Race: Ironman World Championship
Where: Kona, HI
When: October 10, 2015
- Swim – 1:13
- Bike – 5:36
- Run – 3:26
- Total – 10:25
I intended to write this race report up immediately after Kona, but once I returned home, work had other ideas. Plus, I had put off my actuarial studies in pursuit of Kona, so after finishing, it was only fair that I jump back into those as well. Here we are, two months later. Better late than never!
Ironman Boulder | The Plan
Ironman Boulder | Training Update I
Ironman Boulder | Training Update II | Ups and Downs
Ironman Boulder | Race Report | Part 1
Ironman Boulder | Race Report | Part 2
Ironman World Championship 2015 | Pre-Race Report
As I mentioned in my pre-race report, the atmosphere leading up to race day was incredible. Once race day rolled around, though, the energy felt like a normal race. A normal race with helicopters. The helicopters were cool. And by ‘normal race’ I mean a normal Ironman event. Which is to say the atmosphere was electric, but a manageable amount of electricity.
I arrived at transition about an hour and a half before the age group men were scheduled to start. I didn’t know how long it would take to get through my checklist (body marking, bag drop, sunscreen, Vaseline, pump bike tires, etc.) and didn’t want to feel rushed. No worries there, I finished my prep in about 20 minutes which left just about an hour to hang out by myself – I had to leave Danielle and my parents behind before I entered transition, and the area was pretty locked down so I couldn’t figure out a way to meet up with them. No problem. I found a patch of grass and watched the sun rise.
Tip – if you are relying on the Vaseline and sunscreen provided in transition GET TO TRANSITION EARLY. I did and got all lubed up. I went back about 40 minutes prior to the start of the race to get a little more Vaseline (I didn’t want a repeat of the chafing I endured at Ironman Boulder), and they were all out. Bummer.
Eventually, I heard the ‘boom’ announcing the start of the pro men’s race. And another one for the pro women’s race a few minutes later. This meant it was time to start making my way to the water entry. One important thing to mention here – Kona is a mass swim start and the start line is 100 yards away from shore. Mass starts are awesome to watch on TV and pretty fun to be a part of, but they can be a little intimidating. As a result, there is a bit of gamesmanship occurring at the water entry. Everybody wants to get into the water for the start of the race (you don’t want to be that guy way back at the beach when the gun goes off) but nobody wants to spend unnecessary time in the water. There was a long line of people funneling into the water and once this line hit the water there were two types of people:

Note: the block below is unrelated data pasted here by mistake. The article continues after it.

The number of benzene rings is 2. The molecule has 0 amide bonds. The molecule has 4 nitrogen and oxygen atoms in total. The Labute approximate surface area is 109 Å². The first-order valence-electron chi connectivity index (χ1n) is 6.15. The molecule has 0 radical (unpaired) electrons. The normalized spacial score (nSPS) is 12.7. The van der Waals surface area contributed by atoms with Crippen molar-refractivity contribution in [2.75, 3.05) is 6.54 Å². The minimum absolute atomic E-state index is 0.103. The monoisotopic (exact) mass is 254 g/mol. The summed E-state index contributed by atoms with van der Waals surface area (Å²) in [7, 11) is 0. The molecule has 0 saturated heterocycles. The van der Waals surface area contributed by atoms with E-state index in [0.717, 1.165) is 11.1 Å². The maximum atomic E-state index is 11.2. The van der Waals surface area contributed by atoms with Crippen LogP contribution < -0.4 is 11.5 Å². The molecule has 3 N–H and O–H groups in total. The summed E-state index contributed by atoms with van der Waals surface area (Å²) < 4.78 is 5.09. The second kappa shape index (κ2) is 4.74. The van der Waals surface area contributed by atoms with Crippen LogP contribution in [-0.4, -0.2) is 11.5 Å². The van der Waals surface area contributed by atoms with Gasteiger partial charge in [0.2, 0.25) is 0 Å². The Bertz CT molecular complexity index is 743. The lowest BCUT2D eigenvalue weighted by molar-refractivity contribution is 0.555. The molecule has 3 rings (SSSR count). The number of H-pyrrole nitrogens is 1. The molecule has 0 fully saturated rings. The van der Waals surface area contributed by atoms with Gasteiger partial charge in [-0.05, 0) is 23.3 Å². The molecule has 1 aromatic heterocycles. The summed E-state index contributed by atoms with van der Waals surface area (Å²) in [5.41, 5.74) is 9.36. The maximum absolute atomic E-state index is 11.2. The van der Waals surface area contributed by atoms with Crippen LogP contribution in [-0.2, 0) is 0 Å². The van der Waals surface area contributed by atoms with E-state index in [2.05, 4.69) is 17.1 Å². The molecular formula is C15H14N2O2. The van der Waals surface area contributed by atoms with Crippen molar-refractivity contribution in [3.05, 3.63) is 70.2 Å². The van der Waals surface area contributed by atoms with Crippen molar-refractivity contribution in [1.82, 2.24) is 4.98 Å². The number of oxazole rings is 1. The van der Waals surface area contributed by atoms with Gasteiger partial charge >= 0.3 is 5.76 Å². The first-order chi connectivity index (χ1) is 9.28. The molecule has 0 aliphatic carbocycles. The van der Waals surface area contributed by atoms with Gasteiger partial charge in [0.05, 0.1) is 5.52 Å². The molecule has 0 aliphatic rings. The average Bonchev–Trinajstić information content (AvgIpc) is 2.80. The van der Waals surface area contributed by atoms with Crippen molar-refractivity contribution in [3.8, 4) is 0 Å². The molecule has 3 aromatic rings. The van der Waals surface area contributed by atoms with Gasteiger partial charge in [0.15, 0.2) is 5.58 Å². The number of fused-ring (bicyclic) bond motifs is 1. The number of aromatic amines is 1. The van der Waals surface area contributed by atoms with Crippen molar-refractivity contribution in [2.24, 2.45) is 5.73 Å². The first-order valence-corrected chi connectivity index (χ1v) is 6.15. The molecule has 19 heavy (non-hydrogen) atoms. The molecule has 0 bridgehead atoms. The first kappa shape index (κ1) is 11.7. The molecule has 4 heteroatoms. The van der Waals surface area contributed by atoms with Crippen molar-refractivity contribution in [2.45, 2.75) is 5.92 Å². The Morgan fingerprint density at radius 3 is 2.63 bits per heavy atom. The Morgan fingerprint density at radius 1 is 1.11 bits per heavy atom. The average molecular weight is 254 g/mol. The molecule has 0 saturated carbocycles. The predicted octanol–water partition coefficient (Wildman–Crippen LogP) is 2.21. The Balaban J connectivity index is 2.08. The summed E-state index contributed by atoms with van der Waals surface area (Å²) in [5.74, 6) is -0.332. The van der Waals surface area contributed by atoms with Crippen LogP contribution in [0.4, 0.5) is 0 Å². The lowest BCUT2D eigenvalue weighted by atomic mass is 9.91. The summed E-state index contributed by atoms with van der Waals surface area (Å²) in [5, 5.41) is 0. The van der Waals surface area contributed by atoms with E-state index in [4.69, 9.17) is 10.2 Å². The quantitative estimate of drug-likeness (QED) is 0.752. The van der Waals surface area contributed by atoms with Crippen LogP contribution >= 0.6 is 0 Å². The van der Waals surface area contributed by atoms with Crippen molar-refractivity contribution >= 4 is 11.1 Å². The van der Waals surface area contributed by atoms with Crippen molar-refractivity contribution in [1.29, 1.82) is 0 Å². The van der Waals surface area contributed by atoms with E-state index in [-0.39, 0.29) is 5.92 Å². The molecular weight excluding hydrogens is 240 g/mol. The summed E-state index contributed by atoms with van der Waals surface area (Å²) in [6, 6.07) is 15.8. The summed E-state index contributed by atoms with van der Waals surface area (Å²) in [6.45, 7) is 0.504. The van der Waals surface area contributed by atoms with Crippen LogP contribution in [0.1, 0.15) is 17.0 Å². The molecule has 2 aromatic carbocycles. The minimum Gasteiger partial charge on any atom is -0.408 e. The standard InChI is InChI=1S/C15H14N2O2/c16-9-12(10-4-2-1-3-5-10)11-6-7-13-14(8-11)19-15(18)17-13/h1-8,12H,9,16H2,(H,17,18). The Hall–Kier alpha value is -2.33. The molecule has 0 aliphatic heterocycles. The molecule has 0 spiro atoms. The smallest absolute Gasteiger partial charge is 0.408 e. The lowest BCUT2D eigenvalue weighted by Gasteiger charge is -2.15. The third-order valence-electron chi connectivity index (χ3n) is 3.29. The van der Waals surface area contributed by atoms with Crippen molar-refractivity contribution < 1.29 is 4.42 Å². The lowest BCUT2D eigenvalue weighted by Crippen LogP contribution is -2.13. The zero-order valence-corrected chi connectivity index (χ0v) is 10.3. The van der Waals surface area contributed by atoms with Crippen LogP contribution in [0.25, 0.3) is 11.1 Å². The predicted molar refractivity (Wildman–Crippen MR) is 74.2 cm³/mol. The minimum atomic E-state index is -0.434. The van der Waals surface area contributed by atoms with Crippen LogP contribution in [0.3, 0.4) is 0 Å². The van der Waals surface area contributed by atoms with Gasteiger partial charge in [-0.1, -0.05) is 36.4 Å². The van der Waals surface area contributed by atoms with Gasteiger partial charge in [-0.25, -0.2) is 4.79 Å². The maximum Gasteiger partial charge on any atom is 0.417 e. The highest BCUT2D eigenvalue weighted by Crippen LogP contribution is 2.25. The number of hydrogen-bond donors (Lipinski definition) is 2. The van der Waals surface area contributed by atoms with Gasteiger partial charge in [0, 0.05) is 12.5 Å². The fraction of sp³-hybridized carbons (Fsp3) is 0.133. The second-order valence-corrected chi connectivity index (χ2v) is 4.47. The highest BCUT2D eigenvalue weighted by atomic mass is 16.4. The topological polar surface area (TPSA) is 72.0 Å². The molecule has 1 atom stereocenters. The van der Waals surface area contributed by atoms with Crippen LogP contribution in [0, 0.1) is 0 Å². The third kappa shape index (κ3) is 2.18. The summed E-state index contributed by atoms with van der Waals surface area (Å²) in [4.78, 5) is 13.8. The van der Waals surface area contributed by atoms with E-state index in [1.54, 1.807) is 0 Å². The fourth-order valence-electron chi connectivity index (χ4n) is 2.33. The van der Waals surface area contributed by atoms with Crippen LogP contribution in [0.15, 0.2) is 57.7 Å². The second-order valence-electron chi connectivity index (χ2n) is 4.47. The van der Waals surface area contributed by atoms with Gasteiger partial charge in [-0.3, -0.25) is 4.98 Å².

- Fast swimmers. The fast swimmers would immediately start swimming out to the start line. They wanted to get into a good position for the cannon and didn’t care about treading water for a few extra minutes.
- Not Fast Swimmers (me). These folks were taking their sweet-ass time getting into the water. Play by play as follows:
- Ok, I’m on the beach. Ugh, I still have 5 minutes until the start of the race. I don’t want to tread water for that long. Let me readjust my goggles. (Readjusts goggles). Ok, 4 minutes and 45 seconds until the start of the race. Folks are queuing up behind me. I should probably go a little further into the water. (Shuffles into the water. Water at my ankles.). Stop. Ok, I’m going to stand behind this guy. This way people can’t get mad at me for holding up the line…I’m just waiting for this guy to move. (Guy moves.) Dammit! (Shuffles a bit further into the water. Water at my knees.) 4 minutes and 20 seconds until the start of the race. Another 2 minutes to kill. Oh, I know! I’ll look at my watch and pretend I’m fixing something! (Presses a few buttons on watch. Scrunches face.)…..
Now imagine 500 people playing this game. With about 3 minutes remaining, I sucked it up and swam out to the start line.
Goal – 1:11
Actual – 1:12:58
Per my pre-race report, my plan was to start near the back. I did this and got into a good groove. Per usual, the turnaround boat seemed like it would never come. My arms felt great at the turnaround, however. In my previous two Ironman swims, my arms felt heavy at the halfway point. This was a positive sign. So I started to pick it up a bit for the swim back. I was able to do this somewhat, but I kept on getting boxed in. I guess this is the drawback to the start slow and speed up strategy.